UINTAH COUNTY — An eastern Utah teen is warning people about the potentially dangerous side effects of opioids and other narcotics after she nearly died taking the medications as prescribed.
Amanda Thompson was 15 on December 28, 2016, when she got her tonsils out. At 4 a.m. on December 30, she was no longer breathing.
“My parents saw that I was blue and I was gone, basically,” she said.
Her mother Janet Thompson was right next to her but had drifted off to sleep.
“I believe I was supposed to wake up for a reason,” said Janet.
The Thompsons started CPR. Paramedics came, and it took several doses of Narcan to bring her back.
“We had her, and then she was gone again. She basically died twice,” said Janet.
Amanda had taken a prescription narcotic as outlined by her doctor, Dr. Michael Catten, but he had her do one more thing. Dr. Catten sent Amanda home with a pulse oximeter, a device doctor’s offices and hospitals use to measure the oxygen in a patient’s blood. That’s because of something that had happened to a previous patient named Parker Stewart. He was 21 years old when he died right after a tonsillectomy, and the autopsy said he died of respiratory depression.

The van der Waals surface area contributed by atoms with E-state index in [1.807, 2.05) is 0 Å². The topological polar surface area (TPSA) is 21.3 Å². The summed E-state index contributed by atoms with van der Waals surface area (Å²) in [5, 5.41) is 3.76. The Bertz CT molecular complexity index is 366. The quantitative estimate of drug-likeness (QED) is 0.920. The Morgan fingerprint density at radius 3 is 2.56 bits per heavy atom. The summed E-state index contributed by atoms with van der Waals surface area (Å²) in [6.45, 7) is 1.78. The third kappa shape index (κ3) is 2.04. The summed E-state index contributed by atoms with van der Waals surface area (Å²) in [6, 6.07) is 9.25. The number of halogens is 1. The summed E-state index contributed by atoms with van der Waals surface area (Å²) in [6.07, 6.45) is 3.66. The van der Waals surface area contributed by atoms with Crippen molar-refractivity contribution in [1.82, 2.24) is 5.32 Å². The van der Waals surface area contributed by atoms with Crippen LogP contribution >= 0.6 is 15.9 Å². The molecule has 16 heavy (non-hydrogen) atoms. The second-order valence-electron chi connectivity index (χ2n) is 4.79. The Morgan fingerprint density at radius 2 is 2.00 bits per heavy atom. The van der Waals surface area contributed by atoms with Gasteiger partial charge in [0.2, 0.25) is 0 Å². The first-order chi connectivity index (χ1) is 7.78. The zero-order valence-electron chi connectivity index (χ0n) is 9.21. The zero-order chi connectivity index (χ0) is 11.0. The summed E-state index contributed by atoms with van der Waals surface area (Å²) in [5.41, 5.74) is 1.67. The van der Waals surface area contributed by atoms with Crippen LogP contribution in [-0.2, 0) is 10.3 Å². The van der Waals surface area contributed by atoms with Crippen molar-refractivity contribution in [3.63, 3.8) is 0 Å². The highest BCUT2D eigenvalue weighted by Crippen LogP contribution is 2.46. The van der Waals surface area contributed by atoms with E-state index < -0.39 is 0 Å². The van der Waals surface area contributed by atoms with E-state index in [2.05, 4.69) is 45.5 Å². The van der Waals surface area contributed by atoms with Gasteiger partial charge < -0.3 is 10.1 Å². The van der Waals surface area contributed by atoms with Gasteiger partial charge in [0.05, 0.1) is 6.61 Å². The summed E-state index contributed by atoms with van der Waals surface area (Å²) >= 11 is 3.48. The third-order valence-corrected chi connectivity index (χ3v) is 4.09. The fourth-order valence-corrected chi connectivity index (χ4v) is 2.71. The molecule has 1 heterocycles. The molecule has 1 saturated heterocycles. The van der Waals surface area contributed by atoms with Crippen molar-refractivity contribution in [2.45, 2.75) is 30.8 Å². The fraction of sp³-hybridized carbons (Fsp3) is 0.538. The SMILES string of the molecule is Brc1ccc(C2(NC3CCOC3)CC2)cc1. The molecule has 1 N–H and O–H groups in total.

So Dr. Catten looked into it further.
“The problem with narcotics, is it stunts their desire to breathe. It helps with the pain, but a person doesn’t feel the urge to breathe,” he explained.
Amanda says she was told at the hospital that her lungs were trying to get air but could not. ‘They sucked in liquid instead, and it gave me aspirated pneumonia,” she said.
The pulse oximeter alerted Amanda’s parents that something was wrong. Dr. Catten now sends the devices home with every post-operative patient he sees at Ashley Regional Medical Center and Uintah Basin Medical Center. He believes the system failed. He says he had no idea he had been sending people home with a medicine that was killing them when they took it exactly as prescribed.
Now there’s Parker’s Bill, and Amanda and Dr. Catten were there when the governor signed it.
SCR4 calls for studying this link between the pain pills and respiratory depression. It also urges doctors to send patients home with pulse oximeters. Dr. Catten says those can be cheap fingertip ones or newer technology that alerts you through a phone app.
Janet and Eric Thompson say when they got their tonsils out years ago, ice cream and Tylenol worked just fine. They feel like they will never use opiates again. In fact, when their son had a root canal, the office offered a narcotic for pain and they said no, they would use Ibuprofen instead.
Amanda is now 16, but still suffers migraines and headaches from her brain going without oxygen for that time, though she says it is getting better. She is planning to be a pediatric surgeon, and works sometimes with Dr. Catten.
“I hope people stop taking opiates, or at least have some more caution. I just hope to warn people, because this was a hard thing to go through, and people don’t realize that,” said Amanda. “I don’t want others to go through what I have gone through.”
“Her story is instrumental because she can speak to it,” said Dr. Catten. “Parker is not alive to tell his story.”
Janet says she is just so grateful that Amanda is alive today.
“She’s our baby, and I don’t know what we would do without her,” she said.
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